I’ve become less central or have been marginalised over the last decade (…) People in Whitehall … think I’m not sufficiently addressing the most important issues which are to do with terrorism, extremism, and so on, segregation, ghettoisation, separate communities (interview with Modood).
However, other features of research-policy dialogues in earlier periods continued in the 2000s. The key role played by think-tanks in dialogue structures on integration has already been flagged, and in the 2000s more and more such organisations became interested in this field. In addition to the Runnymede Trust and PSI, which have long focused on race issues, left-of-centre think-tanks such as IPPR, Demos and Policy Network, as well as Civitas and Policy Exchange on the right, have all undertaken research in this area. Think-tanks provide a platform for academics to broadcast their ideas in a way which is more likely to catch policymakers’ attention. Think-tanks also act as bridge between academia and advisory positions within government, as the career paths of a number of prominent actors show.Footnote 7
In terms of knowledge utilisation, the trend observed in the earlier period continues into the current timeframe. Once again there are not many examples of instrumental knowledge use. This would be less surprising were it not for a significant cultural change in academia, with a new willingness on the part of academics to work on applied policy problems. Favell sees this as a dramatic shift:
In reading the citizenship and multicultural theorists of the present day, we need constant reminding that they are not speaking from the same social location as the politicians, judges, and bureaucrats who actually make decisions and implement policies. (…) One by one, prominent academic voices have been incorporated into the wider, state-sponsored production of practical knowledge (Favell 2001: 354–5).
One recent factor reinforcing this desire of academics to seek influence through applied policy research is the clear shift that can be observed in the political economy of university research funding. Since 2008, the Economic and Social Research Council and the Higher Education Funding Council for England (HEFCE) have required applicants for funding to demonstrate the likely socio-economic benefits of any proposed research. The same applies to the current nation-wide evaluation of university research, the Research Excellence Framework (2008–2014). Informants viewed this ‘chase’ after policy ‘impact’ as a key constraint. Furthermore, this trend is not limited to public funding, since the various charitable trusts that fund research in the UK, such as the Joseph Rowntree Foundation and Barrow Cadbury Trust, also encourage researchers to seek demonstrable policy impacts.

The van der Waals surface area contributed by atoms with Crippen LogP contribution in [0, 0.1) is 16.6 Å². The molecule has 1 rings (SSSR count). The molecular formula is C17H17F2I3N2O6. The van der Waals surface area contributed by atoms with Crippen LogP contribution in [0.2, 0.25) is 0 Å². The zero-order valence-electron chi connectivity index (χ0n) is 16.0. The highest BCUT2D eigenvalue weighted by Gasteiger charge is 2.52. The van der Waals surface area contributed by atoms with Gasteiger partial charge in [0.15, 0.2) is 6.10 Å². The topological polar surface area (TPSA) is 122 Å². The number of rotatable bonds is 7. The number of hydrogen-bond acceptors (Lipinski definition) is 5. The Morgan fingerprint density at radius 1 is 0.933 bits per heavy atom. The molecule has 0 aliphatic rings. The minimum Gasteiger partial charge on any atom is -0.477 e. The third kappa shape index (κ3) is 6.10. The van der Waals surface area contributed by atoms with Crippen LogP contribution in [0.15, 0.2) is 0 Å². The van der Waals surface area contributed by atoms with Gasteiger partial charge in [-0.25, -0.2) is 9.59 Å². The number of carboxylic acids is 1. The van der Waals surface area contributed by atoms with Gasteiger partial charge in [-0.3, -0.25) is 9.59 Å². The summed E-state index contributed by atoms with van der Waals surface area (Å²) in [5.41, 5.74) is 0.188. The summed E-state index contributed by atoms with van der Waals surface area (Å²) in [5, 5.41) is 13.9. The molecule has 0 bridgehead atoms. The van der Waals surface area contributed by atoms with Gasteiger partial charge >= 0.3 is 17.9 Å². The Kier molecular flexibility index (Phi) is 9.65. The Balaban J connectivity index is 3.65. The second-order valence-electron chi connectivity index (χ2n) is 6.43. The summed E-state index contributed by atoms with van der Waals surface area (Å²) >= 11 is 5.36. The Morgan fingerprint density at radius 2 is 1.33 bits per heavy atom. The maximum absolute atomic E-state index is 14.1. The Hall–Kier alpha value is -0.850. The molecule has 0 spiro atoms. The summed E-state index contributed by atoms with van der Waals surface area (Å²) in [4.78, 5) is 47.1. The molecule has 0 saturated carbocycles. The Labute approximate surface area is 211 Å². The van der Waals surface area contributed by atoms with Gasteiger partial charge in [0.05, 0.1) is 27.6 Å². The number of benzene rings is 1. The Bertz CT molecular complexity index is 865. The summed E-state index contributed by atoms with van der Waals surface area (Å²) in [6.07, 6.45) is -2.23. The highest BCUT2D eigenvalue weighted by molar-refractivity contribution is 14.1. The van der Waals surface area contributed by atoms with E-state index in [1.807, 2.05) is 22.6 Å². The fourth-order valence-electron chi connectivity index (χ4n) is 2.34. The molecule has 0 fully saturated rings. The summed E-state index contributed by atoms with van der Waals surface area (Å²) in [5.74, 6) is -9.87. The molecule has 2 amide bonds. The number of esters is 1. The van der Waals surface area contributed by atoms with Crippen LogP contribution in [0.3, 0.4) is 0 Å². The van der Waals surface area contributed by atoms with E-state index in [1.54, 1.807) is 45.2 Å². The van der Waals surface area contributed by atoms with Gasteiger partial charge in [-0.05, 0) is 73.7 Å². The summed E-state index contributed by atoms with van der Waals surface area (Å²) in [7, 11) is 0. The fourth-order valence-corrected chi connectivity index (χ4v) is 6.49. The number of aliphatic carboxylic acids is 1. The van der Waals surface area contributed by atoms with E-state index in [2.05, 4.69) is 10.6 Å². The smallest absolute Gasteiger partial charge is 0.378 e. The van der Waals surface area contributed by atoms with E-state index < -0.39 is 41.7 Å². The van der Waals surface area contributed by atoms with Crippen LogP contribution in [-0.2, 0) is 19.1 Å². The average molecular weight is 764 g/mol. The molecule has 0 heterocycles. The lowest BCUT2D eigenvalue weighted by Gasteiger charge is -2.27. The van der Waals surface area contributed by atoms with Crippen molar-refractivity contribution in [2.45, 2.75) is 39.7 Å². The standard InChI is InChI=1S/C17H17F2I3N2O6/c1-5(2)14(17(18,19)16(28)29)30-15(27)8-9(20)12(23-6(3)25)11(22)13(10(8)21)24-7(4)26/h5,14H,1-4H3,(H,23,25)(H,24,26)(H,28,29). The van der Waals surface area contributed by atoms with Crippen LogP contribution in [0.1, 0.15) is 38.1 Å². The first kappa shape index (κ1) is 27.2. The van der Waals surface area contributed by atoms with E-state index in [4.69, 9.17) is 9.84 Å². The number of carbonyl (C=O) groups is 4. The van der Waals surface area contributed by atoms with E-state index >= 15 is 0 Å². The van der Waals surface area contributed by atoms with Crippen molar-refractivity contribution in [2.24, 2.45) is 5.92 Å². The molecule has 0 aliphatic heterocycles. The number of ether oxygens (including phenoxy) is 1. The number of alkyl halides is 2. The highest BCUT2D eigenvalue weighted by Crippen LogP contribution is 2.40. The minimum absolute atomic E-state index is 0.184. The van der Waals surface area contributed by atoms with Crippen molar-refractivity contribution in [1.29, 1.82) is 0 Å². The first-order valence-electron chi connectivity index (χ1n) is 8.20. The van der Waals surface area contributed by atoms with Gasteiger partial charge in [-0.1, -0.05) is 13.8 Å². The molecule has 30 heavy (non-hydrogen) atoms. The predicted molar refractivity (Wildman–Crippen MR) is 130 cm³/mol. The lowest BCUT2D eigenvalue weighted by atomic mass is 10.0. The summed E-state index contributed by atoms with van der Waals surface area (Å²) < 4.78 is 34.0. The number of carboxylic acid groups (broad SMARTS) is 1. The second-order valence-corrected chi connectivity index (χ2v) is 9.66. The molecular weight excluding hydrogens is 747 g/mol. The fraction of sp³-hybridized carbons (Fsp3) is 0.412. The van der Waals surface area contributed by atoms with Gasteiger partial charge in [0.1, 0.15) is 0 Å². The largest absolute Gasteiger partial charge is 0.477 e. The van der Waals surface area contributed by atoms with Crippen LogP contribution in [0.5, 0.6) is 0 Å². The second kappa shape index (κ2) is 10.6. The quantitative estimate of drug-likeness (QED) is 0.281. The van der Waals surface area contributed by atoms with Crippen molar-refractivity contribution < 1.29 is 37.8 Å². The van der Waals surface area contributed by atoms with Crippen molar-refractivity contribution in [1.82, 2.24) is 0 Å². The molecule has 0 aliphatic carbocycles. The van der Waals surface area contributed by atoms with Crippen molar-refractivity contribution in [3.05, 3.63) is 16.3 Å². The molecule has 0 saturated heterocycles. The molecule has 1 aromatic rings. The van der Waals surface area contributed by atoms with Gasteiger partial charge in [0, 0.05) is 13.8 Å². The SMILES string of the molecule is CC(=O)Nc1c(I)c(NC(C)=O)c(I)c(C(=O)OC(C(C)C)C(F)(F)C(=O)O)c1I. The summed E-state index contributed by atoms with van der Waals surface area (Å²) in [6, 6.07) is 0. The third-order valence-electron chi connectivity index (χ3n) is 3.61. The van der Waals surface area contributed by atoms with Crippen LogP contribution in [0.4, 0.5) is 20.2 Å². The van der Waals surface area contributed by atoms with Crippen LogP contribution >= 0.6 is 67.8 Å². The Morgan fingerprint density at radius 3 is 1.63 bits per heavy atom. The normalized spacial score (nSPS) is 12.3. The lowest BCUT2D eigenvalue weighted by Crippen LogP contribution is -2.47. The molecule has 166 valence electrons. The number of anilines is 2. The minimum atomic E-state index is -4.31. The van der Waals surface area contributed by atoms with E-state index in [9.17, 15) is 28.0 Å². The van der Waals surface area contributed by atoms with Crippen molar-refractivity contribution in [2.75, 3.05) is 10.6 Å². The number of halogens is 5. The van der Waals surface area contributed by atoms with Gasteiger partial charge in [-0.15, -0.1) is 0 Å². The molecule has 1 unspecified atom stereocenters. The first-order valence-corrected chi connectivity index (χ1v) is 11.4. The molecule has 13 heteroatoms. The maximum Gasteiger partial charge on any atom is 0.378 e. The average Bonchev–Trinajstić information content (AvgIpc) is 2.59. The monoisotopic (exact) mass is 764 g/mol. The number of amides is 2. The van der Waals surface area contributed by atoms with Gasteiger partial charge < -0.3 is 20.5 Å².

Funding from European Union sources has also acted as a significant influence in this field. Not only has it driven engagement with new policymaking audiences in the European institutions, it has also stimulated the growing internationalisation of knowledge production. More internationally oriented (and comparativist) scholars have begun to expose the deficiencies of analyses based on ‘national models’ of integration. The Centre on Migration, Policy and Society at Oxford (COMPAS) in particular has become the premier centre for migrant integration research in the UK following this shift to internationalisation, supplanting the now defunct CRER at Warwick.
Given this funding-driven growth in applied research, it is hardly surprising that political actors tend to take primacy in coordinating research-policy dialogues on migrant integration. One respondent commented: ‘I don't think there is much deference to the status of academics, at all, from policymakers. It's certainly not the case that people listen when a distinguished professor [speaks]’ (interview with university researcher). The idea that it was normal for policymakers to be ‘on top’ and academic experts to be ‘on tap’ (Scholten 2011: 51) was made very clear in the comments of Home Office officials, who decried the lack of policy-relevant research on migration and integration. Their position was that researchers should be willing to listen to policymakers in order to produce research which ‘[is] playing to the themes which ministers, and often the public, feel are important’ (interview with Home Office official).
A final feature of science-society dialogues on integration in the UK case is the marked preference of policymakers to facilitate dialogues via one particular venue, namely independent commissions. This venue preference has been noted by a number of authors (Favell 2001; Scholten 2011). Ratcliffe finds commissions to be especially prevalent in the UK following focusing events such as ‘race riots’ (Ratcliffe 2001). Commissions engage a wider set of actors beyond those normally involved in policymaking, usually involving some combination of academics, practitioners, and representatives of civil society. As such, commissions are an ideal venue in which to study science-society dialogues, as we elaborate in the next section.